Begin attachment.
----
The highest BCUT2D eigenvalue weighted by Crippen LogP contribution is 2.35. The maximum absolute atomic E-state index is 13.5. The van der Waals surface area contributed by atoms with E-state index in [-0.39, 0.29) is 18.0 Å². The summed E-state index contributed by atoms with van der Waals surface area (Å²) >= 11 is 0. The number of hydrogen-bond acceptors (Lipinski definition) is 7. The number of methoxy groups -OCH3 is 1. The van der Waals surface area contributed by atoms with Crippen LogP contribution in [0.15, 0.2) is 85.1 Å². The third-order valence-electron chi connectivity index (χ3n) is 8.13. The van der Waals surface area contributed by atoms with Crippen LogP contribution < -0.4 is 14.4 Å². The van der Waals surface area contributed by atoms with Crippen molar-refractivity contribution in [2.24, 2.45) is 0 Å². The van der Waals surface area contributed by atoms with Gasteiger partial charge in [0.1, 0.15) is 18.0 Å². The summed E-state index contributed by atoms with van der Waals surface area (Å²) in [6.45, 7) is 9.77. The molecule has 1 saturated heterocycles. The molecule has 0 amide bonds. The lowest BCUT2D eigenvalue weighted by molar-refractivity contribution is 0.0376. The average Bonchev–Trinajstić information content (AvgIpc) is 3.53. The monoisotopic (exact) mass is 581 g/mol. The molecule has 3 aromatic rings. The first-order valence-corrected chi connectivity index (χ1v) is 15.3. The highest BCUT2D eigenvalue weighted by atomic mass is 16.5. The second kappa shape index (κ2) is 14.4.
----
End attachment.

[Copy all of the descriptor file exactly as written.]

The highest BCUT2D eigenvalue weighted by Crippen LogP contribution is 2.35. The maximum absolute atomic E-state index is 13.5. The van der Waals surface area contributed by atoms with E-state index in [-0.39, 0.29) is 18.0 Å². The summed E-state index contributed by atoms with van der Waals surface area (Å²) >= 11 is 0. The number of hydrogen-bond acceptors (Lipinski definition) is 7. The number of methoxy groups -OCH3 is 1. The van der Waals surface area contributed by atoms with Crippen LogP contribution in [0.15, 0.2) is 85.1 Å². The third-order valence-electron chi connectivity index (χ3n) is 8.13. The van der Waals surface area contributed by atoms with Crippen LogP contribution < -0.4 is 14.4 Å². The van der Waals surface area contributed by atoms with Crippen molar-refractivity contribution in [2.24, 2.45) is 0 Å². The van der Waals surface area contributed by atoms with Gasteiger partial charge in [0.1, 0.15) is 18.0 Å². The summed E-state index contributed by atoms with van der Waals surface area (Å²) in [6.45, 7) is 9.77. The molecule has 1 saturated heterocycles. The molecule has 0 amide bonds. The lowest BCUT2D eigenvalue weighted by molar-refractivity contribution is 0.0376. The average Bonchev–Trinajstić information content (AvgIpc) is 3.53. The monoisotopic (exact) mass is 581 g/mol. The molecule has 3 aromatic rings. The first-order valence-corrected chi connectivity index (χ1v) is 15.3. The highest BCUT2D eigenvalue weighted by atomic mass is 16.5. The second kappa shape index (κ2) is 14.4.